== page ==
Fast-track the Commercial Deployment of Carbon Capture, Utilization and Storage (CCUS):

The United States is the world leader in deploying CCUS technology. The U.S. has 12 commercial-scale, operating CCUS facilities, capable of capturing approximately 25 million metric tons (MMT) of CO2 annually. In 2018, operators reported capturing more than 13 MMT of CO2 for use with enhanced oil recovery. An additional 22 U.S. carbon capture facilities are being developed. Many are associated with natural gas power generation, though natural gas and oil firms are also partnering with other industrial firms to expand CCUS in heavy industry. API supports federal policies to achieve the “at-scale phase” of CCUS commercial deployment, consistent with the 2019 findings of the National Petroleum Council. This includes extending and expanding the 45Q tax credit and permitting reforms to streamline CO2 infrastructure development.

U.S. Carbon Capture Facilities (Operating and Under Development)

U.S. Carbon Capture Facilities

Source: GCCSI, Global Status of CCS, 2020

Carbon Capture Capacity

Carbon Capture Capacity

Source: GCCSI, Global Status of CCS, 2020
The U.S. leads the world in deploying CCUS technology. Commercial-scale facilities can capture about 25 million metric tons of CO2 annually.

Advance Hydrogen Technology, Innovation, and Infrastructure:

Hydrogen is increasingly recognized as a valuable pathway for meeting ambitious climate goals – particularly in reducing emissions from hard-to-abate sectors. Expanding the role of hydrogen in decarbonization requires cost-effective production of low-carbon hydrogen from all sources. Today, most hydrogen is produced with natural gas, which, if paired with CCUS, offers a promising and scalable low-carbon fuel source.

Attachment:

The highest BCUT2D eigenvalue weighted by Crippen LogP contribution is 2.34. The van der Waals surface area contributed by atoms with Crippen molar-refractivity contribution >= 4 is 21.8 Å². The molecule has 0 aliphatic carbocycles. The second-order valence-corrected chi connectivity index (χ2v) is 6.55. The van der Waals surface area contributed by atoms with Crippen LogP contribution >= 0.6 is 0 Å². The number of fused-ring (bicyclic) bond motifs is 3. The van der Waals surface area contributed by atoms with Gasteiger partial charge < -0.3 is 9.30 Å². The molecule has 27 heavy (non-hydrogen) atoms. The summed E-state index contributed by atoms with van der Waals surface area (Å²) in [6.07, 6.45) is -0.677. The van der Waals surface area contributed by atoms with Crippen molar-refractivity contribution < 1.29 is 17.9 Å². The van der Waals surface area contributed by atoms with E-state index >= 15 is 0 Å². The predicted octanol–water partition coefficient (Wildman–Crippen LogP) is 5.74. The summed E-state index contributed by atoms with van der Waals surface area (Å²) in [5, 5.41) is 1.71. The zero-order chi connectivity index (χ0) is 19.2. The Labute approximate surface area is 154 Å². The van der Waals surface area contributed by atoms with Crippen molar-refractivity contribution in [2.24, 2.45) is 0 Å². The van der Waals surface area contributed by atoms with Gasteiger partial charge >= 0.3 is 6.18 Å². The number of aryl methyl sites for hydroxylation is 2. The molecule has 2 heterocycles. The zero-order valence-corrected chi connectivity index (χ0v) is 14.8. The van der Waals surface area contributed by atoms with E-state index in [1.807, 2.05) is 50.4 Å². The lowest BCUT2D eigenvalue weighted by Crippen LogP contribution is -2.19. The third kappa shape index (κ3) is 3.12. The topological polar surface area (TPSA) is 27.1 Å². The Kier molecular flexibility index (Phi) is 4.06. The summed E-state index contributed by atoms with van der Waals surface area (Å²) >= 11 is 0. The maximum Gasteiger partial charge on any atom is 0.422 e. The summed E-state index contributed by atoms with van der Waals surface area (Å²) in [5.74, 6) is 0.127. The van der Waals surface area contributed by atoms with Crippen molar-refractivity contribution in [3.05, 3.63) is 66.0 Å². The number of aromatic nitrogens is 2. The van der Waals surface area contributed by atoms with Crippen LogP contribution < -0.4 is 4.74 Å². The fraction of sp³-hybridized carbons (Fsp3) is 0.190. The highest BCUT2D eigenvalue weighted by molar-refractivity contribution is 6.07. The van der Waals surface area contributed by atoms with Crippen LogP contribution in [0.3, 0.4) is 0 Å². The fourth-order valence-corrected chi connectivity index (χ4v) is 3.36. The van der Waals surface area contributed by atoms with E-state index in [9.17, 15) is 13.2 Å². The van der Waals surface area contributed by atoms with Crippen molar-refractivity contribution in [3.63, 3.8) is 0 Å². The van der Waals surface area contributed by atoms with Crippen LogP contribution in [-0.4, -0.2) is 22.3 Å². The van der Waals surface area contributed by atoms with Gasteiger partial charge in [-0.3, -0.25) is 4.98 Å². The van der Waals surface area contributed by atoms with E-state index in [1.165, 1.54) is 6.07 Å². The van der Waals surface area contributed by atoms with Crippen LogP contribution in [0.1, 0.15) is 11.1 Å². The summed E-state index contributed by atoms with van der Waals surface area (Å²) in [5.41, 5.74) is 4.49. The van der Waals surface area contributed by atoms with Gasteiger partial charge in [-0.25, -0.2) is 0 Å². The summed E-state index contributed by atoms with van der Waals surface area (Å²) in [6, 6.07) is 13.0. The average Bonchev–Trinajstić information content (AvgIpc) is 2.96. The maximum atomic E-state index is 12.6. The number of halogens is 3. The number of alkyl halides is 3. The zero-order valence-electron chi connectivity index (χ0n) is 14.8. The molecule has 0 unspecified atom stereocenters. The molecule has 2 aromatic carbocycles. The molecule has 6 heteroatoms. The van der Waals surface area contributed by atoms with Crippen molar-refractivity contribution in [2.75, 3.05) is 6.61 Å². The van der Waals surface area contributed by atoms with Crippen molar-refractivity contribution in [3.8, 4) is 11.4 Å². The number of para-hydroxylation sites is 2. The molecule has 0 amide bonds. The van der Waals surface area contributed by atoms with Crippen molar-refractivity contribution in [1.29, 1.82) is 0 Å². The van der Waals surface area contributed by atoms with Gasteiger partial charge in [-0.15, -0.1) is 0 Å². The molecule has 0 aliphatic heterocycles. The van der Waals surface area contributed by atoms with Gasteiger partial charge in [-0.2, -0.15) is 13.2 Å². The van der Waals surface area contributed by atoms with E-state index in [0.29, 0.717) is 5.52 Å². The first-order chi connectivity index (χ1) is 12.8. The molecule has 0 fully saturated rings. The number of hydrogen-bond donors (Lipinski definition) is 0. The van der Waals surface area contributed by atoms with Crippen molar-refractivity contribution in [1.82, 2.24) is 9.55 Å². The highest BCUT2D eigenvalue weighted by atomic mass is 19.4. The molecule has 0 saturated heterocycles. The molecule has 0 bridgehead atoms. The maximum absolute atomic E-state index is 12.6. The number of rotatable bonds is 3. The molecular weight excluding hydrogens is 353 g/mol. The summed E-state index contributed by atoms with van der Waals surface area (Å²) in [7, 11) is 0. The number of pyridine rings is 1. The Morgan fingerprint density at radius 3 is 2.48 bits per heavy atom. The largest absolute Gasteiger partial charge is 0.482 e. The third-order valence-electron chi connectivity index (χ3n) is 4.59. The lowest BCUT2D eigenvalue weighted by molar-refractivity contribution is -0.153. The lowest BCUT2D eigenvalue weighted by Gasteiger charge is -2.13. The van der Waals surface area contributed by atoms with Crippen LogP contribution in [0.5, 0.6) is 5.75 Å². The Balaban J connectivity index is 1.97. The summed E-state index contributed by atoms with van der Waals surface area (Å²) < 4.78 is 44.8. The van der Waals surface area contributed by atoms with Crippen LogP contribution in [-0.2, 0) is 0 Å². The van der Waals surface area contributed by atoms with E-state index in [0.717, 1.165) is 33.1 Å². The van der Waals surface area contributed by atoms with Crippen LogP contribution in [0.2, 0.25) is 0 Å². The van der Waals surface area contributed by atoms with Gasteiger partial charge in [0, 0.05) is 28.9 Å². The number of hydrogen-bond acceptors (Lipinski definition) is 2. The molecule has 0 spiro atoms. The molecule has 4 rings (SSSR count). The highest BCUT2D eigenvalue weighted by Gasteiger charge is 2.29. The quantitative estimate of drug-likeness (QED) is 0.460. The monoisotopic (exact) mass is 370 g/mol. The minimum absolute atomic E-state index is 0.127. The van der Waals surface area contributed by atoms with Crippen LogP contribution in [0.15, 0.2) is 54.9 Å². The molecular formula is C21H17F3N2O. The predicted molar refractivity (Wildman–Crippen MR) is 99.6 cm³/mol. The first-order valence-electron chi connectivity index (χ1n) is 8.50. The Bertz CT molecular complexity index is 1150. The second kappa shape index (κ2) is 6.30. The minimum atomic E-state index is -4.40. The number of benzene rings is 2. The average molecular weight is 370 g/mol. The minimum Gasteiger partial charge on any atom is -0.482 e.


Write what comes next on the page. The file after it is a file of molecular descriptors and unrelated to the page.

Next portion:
API supports policies that advance the technology-neutral development of low-carbon hydrogen and the use of hydrogen in carbon-reduction efforts.

API will also advocate for and support policies that advance hydrogen infrastructure buildout – a critical and necessary component of expanding hydrogen demand. Based on the natural gas and oil industry’s research abilities and expertise, we can help further advocate for the development and promotion of promising hydrogen technologies.

Carbon Intensity of Hydrogen Production

Carbon Intensity of Hydrogen Production

Source: The Future of Hydrogen. International Energy Agency. 2019
Hydrogen derived from natural gas in conjunction with CCUS technology, such as blue hydrogen, offers scalable, low-carbon hydrogen production.

Further Mitigate Emissions from Operations

API member companies support reducing emissions from operations in the following ways:

Advance Direct Regulation of Methane from New and Existing Sources:

Reducing methane emissions is a priority for our industry to address the risks of climate change. Methane emissions account for approximately 10% of total U.S. GHG emissions on a CO2-equivalent basis, according to EPA. Among methane sources, EPA finds natural gas and oil production, processing and transmission contribute approximately one-third of U.S. human-caused emissions. As a result of technology and efficiency measures, emissions relative to production in the largest producing basins were down nearly 70% between 2011 and 2018 and continue to trend downward.

Falling Methane Rates in Natural Gas Production from Key Basins

Falling Methane Rates in Natural Gas Production from Key Basins